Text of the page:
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Spoofing attacks continue to be the source of significant security breaches across many industry verticals. But what is spoofing, exactly, and how can organizations put defenses in place to avoid becoming a victim of a spoofing attack?

In this short overview, “What is a spoof attack?”, we’ll provide a spoofing definition along with an introduction to the most effective ways of stopping a spoof attack.

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What is a spoof attack?

So, what is a spoof attack and why is it so effective? Spoofing refers to a variety of attacks where a malicious individual masqueradesas someone else or impersonates another device to gain access to sensitive information, to launch attacks against network hosts, to bypass access controls or to spread malicious software.

What is a spoof of an IP address?

IP address spoofing is one of the most common types of attacks. In this method, an attacker sends IP packets from a false source address, often to launch a denial-of-service attack by overloading networks and devices with packets that seem to come from legitimate sources.

What is a spoof of an email header?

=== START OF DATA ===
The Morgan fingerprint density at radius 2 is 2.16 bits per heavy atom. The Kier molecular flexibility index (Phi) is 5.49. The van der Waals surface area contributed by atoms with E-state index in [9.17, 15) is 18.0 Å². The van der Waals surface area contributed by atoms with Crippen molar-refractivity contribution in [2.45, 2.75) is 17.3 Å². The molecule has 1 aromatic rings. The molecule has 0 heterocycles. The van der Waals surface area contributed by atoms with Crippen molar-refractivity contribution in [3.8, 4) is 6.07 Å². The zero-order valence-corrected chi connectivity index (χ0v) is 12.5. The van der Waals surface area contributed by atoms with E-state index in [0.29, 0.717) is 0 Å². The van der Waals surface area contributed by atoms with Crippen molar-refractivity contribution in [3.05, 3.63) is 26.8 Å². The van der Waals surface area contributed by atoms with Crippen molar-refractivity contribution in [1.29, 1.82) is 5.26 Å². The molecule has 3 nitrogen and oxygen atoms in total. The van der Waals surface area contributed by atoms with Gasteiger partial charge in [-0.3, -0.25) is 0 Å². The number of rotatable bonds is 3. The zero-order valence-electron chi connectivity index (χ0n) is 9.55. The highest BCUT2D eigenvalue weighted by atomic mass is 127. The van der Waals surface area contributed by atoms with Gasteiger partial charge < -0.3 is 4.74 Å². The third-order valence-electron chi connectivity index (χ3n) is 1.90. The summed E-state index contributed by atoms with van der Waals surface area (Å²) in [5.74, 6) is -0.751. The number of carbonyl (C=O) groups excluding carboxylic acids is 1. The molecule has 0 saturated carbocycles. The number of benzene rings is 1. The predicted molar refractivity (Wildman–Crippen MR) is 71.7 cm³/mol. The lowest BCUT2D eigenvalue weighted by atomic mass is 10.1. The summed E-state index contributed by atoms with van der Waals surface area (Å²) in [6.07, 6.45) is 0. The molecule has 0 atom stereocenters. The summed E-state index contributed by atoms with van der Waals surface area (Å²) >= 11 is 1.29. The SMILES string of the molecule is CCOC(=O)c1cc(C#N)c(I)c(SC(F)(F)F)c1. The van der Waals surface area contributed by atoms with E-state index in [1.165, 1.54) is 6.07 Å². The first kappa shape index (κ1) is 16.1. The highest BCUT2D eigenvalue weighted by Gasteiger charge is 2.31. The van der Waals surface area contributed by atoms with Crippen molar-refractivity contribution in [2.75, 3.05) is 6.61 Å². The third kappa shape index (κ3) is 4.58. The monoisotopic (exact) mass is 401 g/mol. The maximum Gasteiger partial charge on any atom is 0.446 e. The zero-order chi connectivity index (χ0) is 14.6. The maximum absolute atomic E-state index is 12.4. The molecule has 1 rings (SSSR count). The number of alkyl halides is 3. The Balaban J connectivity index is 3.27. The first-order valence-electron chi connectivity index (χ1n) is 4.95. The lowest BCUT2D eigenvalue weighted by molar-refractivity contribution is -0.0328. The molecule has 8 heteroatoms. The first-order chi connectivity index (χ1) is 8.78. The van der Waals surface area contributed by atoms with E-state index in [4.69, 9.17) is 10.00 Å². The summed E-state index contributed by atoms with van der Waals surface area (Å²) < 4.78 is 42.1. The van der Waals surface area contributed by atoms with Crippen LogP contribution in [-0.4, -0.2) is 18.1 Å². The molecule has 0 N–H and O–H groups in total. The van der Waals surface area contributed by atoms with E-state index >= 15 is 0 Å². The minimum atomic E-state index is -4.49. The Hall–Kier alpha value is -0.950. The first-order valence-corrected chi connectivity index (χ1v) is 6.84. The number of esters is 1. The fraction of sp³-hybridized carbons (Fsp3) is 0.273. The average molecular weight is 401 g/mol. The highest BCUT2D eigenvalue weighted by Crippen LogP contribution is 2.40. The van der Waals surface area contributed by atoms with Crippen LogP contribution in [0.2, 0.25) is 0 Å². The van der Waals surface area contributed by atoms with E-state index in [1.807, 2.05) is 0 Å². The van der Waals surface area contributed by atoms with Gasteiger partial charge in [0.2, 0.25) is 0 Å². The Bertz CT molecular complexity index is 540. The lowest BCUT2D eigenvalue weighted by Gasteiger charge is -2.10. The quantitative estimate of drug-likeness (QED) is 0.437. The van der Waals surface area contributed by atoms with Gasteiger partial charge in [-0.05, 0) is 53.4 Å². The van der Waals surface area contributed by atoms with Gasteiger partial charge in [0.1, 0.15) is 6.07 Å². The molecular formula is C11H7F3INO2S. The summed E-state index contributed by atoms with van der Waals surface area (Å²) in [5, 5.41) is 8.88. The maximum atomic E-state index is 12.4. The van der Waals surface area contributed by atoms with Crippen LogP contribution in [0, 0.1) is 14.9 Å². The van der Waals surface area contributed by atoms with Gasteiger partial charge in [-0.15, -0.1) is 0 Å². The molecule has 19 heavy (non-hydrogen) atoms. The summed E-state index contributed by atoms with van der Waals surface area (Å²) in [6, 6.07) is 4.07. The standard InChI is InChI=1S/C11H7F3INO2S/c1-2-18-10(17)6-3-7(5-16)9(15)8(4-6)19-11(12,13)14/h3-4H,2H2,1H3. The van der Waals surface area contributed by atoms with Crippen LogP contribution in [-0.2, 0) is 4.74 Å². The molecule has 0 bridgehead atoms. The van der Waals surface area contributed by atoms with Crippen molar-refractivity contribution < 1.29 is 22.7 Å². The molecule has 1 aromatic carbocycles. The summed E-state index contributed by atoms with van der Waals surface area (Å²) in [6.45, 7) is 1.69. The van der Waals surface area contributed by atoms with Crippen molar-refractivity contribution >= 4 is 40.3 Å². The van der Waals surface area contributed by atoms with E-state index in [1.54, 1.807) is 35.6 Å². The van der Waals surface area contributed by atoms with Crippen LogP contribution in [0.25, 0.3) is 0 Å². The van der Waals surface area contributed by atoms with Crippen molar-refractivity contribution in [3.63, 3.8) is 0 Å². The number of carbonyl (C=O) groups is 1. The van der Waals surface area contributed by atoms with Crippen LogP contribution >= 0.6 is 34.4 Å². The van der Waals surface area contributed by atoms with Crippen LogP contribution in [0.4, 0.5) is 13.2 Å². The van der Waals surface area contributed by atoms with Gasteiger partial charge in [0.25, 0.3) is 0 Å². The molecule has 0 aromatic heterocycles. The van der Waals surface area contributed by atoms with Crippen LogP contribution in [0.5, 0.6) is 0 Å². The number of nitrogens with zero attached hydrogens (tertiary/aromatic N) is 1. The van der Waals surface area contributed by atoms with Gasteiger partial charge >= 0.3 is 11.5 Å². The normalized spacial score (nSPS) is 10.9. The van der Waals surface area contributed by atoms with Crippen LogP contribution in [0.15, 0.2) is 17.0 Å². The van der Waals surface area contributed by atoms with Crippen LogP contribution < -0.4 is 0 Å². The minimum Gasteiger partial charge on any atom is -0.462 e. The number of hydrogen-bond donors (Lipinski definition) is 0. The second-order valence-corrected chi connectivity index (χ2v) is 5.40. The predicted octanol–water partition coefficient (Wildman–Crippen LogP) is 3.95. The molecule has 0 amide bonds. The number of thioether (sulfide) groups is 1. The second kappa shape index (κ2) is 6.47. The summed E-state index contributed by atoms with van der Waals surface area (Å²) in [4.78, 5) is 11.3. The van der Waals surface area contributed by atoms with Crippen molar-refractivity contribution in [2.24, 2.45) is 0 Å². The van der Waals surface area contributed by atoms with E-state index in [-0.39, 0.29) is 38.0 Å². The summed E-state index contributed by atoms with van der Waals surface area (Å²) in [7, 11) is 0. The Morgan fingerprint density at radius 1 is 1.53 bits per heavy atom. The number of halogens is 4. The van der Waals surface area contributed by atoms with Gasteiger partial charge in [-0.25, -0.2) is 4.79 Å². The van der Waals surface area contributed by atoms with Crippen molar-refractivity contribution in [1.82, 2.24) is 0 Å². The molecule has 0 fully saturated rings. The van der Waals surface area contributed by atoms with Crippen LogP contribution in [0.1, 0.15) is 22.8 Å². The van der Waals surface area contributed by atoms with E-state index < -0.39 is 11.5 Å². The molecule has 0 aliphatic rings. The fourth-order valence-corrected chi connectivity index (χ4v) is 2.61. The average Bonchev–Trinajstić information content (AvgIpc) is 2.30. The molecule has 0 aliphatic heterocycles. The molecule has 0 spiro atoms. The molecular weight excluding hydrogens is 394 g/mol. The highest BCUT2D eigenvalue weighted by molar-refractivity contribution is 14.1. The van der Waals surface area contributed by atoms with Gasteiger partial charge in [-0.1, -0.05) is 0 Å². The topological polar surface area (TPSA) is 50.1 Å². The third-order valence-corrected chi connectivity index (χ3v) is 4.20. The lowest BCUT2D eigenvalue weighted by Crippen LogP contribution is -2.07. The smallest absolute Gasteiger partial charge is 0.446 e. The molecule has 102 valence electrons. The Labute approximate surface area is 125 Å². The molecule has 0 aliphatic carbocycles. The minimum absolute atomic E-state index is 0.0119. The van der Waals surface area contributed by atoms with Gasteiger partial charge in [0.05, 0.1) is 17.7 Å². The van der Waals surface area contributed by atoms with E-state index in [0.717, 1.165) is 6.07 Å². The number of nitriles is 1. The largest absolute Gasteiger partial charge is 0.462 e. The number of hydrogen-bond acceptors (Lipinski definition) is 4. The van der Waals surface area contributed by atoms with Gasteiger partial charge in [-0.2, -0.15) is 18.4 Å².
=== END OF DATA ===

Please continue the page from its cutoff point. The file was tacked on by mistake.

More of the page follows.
In email spoofing, an individual sends an email with a header that appears to have come from someone the recipient knows or trusts. As a result, recipients are much more likely to open the email and click on links, which may launch malware or direct the user to a malicious website.

What is a spoof of the Address Resolution Protocol (ARP)?

ARP spoofing is a type of attack where a hacker sends false ARP messages across a local area network, linking the attacker’s MAC address with the IP address of legitimate network member. If successful, ARP spoofing can cause data intended for the host’s IP address to be sent to the attacker instead.

What is a spoof of a DNS server?

DNS server spoofing involves modifying the DNS server in order to reroute a specific domain name to a different IP address. That new IP address is often controlled by an attacker and may contain files that are infected with viruses and malware.

What is a spoof prevention solution?

Preventing spoofing requires a number of network security tools. Packet filtering can help to block packets with conflicting source address information. Spoofing detection software can inspect and certify data before it is transmitted and block data that may be false. And cryptographically secure network protocols can help by encrypting data before it is sent and authenticating it when it is received.

Learn more about “What is spoof?” or visit our AppSec knowledgebase to learn more about SQL injections and other vulnerabilities that can cause serious security breaches.

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